During yesterday’s discussion on the Rhode Island House floor of H7147, the bill’s primary sponsor, Democrat John “Jay” Edwards (Tiverton, Portsmouth) presented it as a matter of fairness. Those poor, put-upon elected officials have to provide some degree of transparency into their finances, while local grassroots groups that (very suspiciously) oppose many of the things those politicians want to do to their towns get away with spending money to voice their opinions on local issues without having to provide the politicians’ friends with ammunition for whisper-and-intimidation campaigns.
I’ll leave it for later to go into detail about Edwards’s dishonesty during his State House performance, yesterday. For the moment, I’ll simply note the audacity of this line of argument coming from a supporter of imprisoned former Speaker of the House Gordon Fox and move on to a national issue that gives some sense of the contempt that Americans should have when government officials chastise the People to be more transparent:
The Daily Caller News Foundation Investigative Group’s Ethan Barton reports that lobbyist, Michael J. Brady, asked in a private email for a little favor of EPA General Counsel Joe Goffman, his insider friend at EPA: “Joe, would you please send this email to Gina for me? I would have sent it to her directly with a cc to you but I don’t have a private email address for her and would prefer to not use an office email address.” (Emphasis added) Brady represents a number of green energy groups that want to support EPA’s Cross-State Pollution Rule. Goffman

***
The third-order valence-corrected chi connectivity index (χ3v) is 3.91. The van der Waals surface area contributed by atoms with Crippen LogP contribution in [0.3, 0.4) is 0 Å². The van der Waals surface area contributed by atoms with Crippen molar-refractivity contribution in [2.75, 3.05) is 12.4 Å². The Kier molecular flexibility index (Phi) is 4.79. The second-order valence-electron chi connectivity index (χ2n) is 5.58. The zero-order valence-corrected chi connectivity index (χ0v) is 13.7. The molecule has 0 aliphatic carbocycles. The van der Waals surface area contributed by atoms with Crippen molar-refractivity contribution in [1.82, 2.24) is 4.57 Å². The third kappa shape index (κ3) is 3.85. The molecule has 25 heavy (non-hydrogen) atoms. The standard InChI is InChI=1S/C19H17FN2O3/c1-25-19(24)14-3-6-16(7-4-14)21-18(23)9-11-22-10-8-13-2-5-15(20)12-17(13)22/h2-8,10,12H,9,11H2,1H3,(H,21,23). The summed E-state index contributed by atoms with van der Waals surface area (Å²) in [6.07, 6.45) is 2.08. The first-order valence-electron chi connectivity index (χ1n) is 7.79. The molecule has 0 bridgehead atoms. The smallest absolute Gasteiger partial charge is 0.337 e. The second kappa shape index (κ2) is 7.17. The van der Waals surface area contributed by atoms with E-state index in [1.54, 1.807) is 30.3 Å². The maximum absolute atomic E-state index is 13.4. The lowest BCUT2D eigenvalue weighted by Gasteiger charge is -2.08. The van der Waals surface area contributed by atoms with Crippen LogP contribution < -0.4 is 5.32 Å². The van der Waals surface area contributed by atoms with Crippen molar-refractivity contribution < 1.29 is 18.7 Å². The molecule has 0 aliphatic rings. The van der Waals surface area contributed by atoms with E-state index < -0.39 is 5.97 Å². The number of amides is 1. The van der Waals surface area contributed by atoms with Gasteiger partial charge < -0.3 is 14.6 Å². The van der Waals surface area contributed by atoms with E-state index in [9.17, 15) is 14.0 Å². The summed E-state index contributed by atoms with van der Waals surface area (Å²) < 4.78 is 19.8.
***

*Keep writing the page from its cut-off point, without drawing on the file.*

The casual tone of the email exchange shows “that it is a regular practice of senior officials of this EPA to use private e-mail accounts and other ‘off-book’ techniques to craft rules with ‘green’ activists with clear financial and political interests is now clear beyond a reasonable doubt,” said Chris Horner, the man who exposed former EPA Administrator Lisa Jackson’s “Richard Windsor” email moniker.
As I said, this is a national matter, but there can be little doubt that it’s an issue at the state level, too. For example, we’d have had no idea that George Nee — a big-time labor figure who sits on multiple government boards at the state level — used his Yahoo email account to lobby for a union-friend’s daughter to get a 38 Studios job if those emails hadn’t been part of the giant scandal of the company’s bankruptcy that lead to lawsuits and legal disclosures.
It’s increasingly clear that people in government don’t see themselves as our representatives, but as our aristocracy, with free license to seek out ways to make it impossible for us to operate without their permission.